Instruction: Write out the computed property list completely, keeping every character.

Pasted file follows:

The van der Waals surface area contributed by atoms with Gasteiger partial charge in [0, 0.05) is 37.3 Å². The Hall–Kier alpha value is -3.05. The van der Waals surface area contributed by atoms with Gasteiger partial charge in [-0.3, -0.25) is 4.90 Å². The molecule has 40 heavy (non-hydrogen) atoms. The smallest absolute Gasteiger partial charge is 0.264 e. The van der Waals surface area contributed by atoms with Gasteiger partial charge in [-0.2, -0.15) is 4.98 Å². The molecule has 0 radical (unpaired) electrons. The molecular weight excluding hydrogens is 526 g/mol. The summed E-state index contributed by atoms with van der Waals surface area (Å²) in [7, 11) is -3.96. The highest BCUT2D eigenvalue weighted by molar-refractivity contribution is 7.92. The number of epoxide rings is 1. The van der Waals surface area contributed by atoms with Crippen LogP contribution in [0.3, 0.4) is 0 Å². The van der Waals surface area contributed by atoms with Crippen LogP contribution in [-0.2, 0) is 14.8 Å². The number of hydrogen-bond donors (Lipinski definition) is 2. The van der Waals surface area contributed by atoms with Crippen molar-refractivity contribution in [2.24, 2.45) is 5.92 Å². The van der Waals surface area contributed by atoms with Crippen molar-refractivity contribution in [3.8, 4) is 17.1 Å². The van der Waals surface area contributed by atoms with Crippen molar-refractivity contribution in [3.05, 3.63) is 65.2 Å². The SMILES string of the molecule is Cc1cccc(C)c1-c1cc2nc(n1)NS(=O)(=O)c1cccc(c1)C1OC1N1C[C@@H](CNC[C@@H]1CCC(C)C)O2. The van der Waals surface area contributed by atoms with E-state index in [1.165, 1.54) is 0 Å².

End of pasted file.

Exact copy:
The van der Waals surface area contributed by atoms with Gasteiger partial charge in [0, 0.05) is 37.3 Å². The Hall–Kier alpha value is -3.05. The van der Waals surface area contributed by atoms with Gasteiger partial charge in [-0.3, -0.25) is 4.90 Å². The molecule has 40 heavy (non-hydrogen) atoms. The smallest absolute Gasteiger partial charge is 0.264 e. The van der Waals surface area contributed by atoms with Gasteiger partial charge in [-0.2, -0.15) is 4.98 Å². The molecule has 0 radical (unpaired) electrons. The molecular weight excluding hydrogens is 526 g/mol. The summed E-state index contributed by atoms with van der Waals surface area (Å²) in [7, 11) is -3.96. The highest BCUT2D eigenvalue weighted by molar-refractivity contribution is 7.92. The number of epoxide rings is 1. The van der Waals surface area contributed by atoms with Crippen LogP contribution in [0.3, 0.4) is 0 Å². The van der Waals surface area contributed by atoms with Crippen LogP contribution in [-0.2, 0) is 14.8 Å². The number of hydrogen-bond donors (Lipinski definition) is 2. The van der Waals surface area contributed by atoms with Crippen molar-refractivity contribution in [2.24, 2.45) is 5.92 Å². The van der Waals surface area contributed by atoms with Crippen molar-refractivity contribution in [3.8, 4) is 17.1 Å². The van der Waals surface area contributed by atoms with Crippen molar-refractivity contribution in [3.05, 3.63) is 65.2 Å². The SMILES string of the molecule is Cc1cccc(C)c1-c1cc2nc(n1)NS(=O)(=O)c1cccc(c1)C1OC1N1C[C@@H](CNC[C@@H]1CCC(C)C)O2. The van der Waals surface area contributed by atoms with E-state index in [1.165, 1.54) is 0 Å².